We use cookies to enhance your experience on our website. By continuing to use our website, you are agreeing to our use of cookies. You can change your cookie settings at any time. Find out more
Reference group
Fabian Society founders (act. 1884–1900) established a political group that advocated social reconstruction. Named after a doubtful reference to the Roman general Fabius Cunctator's supposed combination of patience and forcefulness, it operated as a discussion circle, as a disseminator of political argument, through lectures and publications, and as an information bureau, especially on questions concerning local government. Central to its publications were the Fabian Tracts, a series of pamphlets addressing various policy debates, and a best-selling collective volume, Fabian Essays in Socialism, in 1889, the success of which importantly raised its profile. Founded on 4 January 1884, unlike similar organizations of the time it endured into the twentieth century and beyond. Both as a collective body, and through its members, it has been a fertile generator of research and ideas on the left of British politics.

The origins of the Fabian Society are complex and, in part, unclear. Many of its founder members came together through the rich but poorly documented world of debating clubs and societies, often radical in politics and heterodox in religion, established in London in the late 1870s and early 1880s. The Progressive Association and the Democratic Federation (later the Social Democratic Federation) were important channels through which early Fabians met. A discussion group devoted to exploring the ideas of the philosopher Thomas Davidson (whether Davidson ever formally joined the society is debated) brought together many of the first Fabians as a group. It is within this context that the Fabian Society was formed. The precise relationship between the society and the related Fellowship of the New Life has been a matter of dispute, generated principally by uncertainties over how best to date the origins of the fellowship. What is clear is that both emerged from the same milieu, and that much of the initial—and at points overlapping—membership of each came from the circle around Davidson.

Early meetings were held in the rooms of Edward Reynolds Pease at 17 Osnaburgh Street. Pease had met Frank Podmore through his cousin Emily Ford at a spiritualist gathering in 1881. Encouraged by Podmore, Pease had a brief involvement with the Society for Psychical Research. Podmore and Pease joined Percival Ashley Chubb (1860–1960) and Havelock Ellis in membership of the Progressive Association, founded in November 1882 to advance ethical aims. In 1881 Chubb had met Thomas Davidson at the Aristotelian Society. Chubb spread interest in Davidson's ideas, helping to forge connections that played an important role in the early history of both the Fellowship of the New Life and the Fabian Society. Pease was involved in the Democratic Federation, and knew H. H. Champion, R. P. B. Frost, and the former Eton schoolmaster James Leigh Joynes (1853–1893). The discussion group around Davidson also included Maurice Adams, Havelock Ellis, and William J. Jupp. Adams, Ellis, and Jupp all contributed to the Fellowship of the New Life, usually seen as more ethically orientated than the Fabian Society. It is, however, important to note that moral questions received significant attention in early Fabian discussion, and that some individuals, such as Adams or the civil servant Joseph Francis Oakeshott (1861–1945), father of the philosopher Michael Oakeshott, retained membership of both groups.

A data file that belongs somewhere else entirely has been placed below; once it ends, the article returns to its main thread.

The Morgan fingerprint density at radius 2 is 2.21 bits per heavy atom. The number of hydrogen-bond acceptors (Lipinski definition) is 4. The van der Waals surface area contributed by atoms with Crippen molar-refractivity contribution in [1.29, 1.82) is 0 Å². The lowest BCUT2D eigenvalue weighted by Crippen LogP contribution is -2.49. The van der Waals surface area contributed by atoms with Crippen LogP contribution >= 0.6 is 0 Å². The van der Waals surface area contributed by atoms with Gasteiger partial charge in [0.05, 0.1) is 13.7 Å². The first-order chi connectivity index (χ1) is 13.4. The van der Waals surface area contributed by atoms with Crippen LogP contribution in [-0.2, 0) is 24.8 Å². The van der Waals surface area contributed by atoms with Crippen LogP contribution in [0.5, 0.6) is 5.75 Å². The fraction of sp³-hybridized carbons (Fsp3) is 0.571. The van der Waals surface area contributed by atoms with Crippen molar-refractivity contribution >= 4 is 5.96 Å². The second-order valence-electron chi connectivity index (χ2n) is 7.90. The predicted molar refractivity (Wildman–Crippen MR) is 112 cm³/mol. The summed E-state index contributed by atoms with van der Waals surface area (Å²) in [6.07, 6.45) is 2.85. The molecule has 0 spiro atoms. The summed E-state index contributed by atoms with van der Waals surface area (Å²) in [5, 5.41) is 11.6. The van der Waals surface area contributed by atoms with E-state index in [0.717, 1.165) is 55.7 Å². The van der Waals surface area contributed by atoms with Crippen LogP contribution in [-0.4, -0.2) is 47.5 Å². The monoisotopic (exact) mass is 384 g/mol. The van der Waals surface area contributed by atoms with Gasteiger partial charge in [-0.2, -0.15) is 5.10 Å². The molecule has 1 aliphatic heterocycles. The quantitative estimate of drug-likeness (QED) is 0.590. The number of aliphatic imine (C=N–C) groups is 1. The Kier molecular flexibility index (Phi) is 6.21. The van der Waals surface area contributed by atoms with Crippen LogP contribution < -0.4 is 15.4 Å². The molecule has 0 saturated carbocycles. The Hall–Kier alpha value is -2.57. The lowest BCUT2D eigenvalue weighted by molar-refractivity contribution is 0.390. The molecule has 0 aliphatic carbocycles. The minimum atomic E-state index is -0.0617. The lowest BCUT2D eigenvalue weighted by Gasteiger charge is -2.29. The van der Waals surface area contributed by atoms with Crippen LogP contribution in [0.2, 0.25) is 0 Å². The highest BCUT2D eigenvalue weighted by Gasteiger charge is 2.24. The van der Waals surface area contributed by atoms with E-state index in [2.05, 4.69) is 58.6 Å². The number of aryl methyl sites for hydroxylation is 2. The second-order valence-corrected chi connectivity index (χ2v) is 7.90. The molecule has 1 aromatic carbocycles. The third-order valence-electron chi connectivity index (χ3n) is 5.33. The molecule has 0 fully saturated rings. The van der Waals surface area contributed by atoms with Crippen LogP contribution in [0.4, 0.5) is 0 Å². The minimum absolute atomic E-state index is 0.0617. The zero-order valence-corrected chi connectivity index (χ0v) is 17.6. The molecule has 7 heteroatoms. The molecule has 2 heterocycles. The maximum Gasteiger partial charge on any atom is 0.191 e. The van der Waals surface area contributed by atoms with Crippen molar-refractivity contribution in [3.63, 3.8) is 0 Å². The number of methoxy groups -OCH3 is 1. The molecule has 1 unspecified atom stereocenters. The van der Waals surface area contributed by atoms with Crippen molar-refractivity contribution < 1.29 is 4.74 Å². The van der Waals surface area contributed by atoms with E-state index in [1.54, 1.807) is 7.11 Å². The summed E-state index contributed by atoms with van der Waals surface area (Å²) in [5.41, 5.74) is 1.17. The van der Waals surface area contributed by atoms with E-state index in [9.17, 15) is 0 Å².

Of those who would later contribute to Fabian Essays in Socialism the first to join the society was Hubert Bland, who had been part of the Davidson circle, and who acted as notional treasurer for the society until 1911. Bland's early tory politics distinguished him from most Fabians. He attributed his own conversion to socialism to the influence of Hyndman and Henry George, along with Davidson. Bernard Shaw, who already knew Bland, began attending in May 1884, and formally joined in September of that year. Like many early members Shaw had experience of the radical London debating scene, notably through the Zetetical Society, where he and Sidney Webb met in 1879, and on whose committee several early Fabians served. Webb combined his civil service career with prodigious educational feats, and an intense involvement in the intellectual life of radical London. He began attending the Fabian Society in March 1885, and was elected to membership in May of that year. The highest-profile early recruit was Annie Besant, who met Shaw at the Dialectical Society, a forerunner of the Zetetical Society, in January 1885, and who joined later that year. The world of work as well as that of leisure (albeit a strenuously conceived form of leisure) supplied connections. Sydney Olivier came to know Webb through employment in the Colonial Office, and it was when looking for his university friend Olivier in Downing Street that Graham Wallas in turn met Webb. Olivier joined the society in May 1885; Wallas a few months later. The last of the essayists to embrace membership was William Clarke, another alumnus of the Progressive Association and a member of the original Davidsonian group, who joined in 1886.